Childhood poverty has been linked to emotion dysregulation, which is further associated with negative physical and psychological health in adulthood. The current study provides evidence of prospective associations between childhood poverty and adult neural activity during effortful attempts to regulate negative emotion. Adults with lower family income at age 9 exhibited reduced ventrolateral and dorsolateral prefrontal cortex activity and failure to suppress amygdala activation at age 24. Chronic stressor exposure across childhood mediated the relations between family income at age 9 and prefrontal cortex activity. The concurrent adult income, on the other hand, was not associated with neural activity. The information on the developmental timing of poverty effects and neural mechanisms may inform early interventions aimed at reducing health disparities.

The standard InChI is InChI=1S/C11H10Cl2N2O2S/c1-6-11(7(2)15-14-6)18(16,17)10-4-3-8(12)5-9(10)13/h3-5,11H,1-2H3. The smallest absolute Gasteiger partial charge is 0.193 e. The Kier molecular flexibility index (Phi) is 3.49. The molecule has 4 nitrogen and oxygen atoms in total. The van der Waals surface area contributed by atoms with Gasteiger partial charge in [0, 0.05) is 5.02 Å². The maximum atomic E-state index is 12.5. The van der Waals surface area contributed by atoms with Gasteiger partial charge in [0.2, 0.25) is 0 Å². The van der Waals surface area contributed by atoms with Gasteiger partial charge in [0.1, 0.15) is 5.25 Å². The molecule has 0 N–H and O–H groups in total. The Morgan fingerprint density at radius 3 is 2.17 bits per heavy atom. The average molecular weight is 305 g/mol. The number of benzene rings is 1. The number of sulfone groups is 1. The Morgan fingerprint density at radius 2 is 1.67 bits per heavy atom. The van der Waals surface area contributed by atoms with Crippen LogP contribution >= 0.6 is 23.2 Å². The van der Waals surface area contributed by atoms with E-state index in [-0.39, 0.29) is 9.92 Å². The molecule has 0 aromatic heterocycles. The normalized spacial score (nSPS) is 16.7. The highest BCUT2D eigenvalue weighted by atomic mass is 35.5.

Wednesday, December 04, 2013
Childhood poverty changes adult brain emotion regulation pathways.
Kim et al. add sobering detail to the story of how the chronic stress experienced by children in poverty correlates with long term change in the emotion regulation pathways of those children when they become adults. Controlling our emotions depends on the ability of portions of our prefrontal cortex to suppress activation of our amygdala's reactivity. Apparently chronic stress in childhood blocks normal development of this inhibition. Here is the authors' statement of the significance of their work: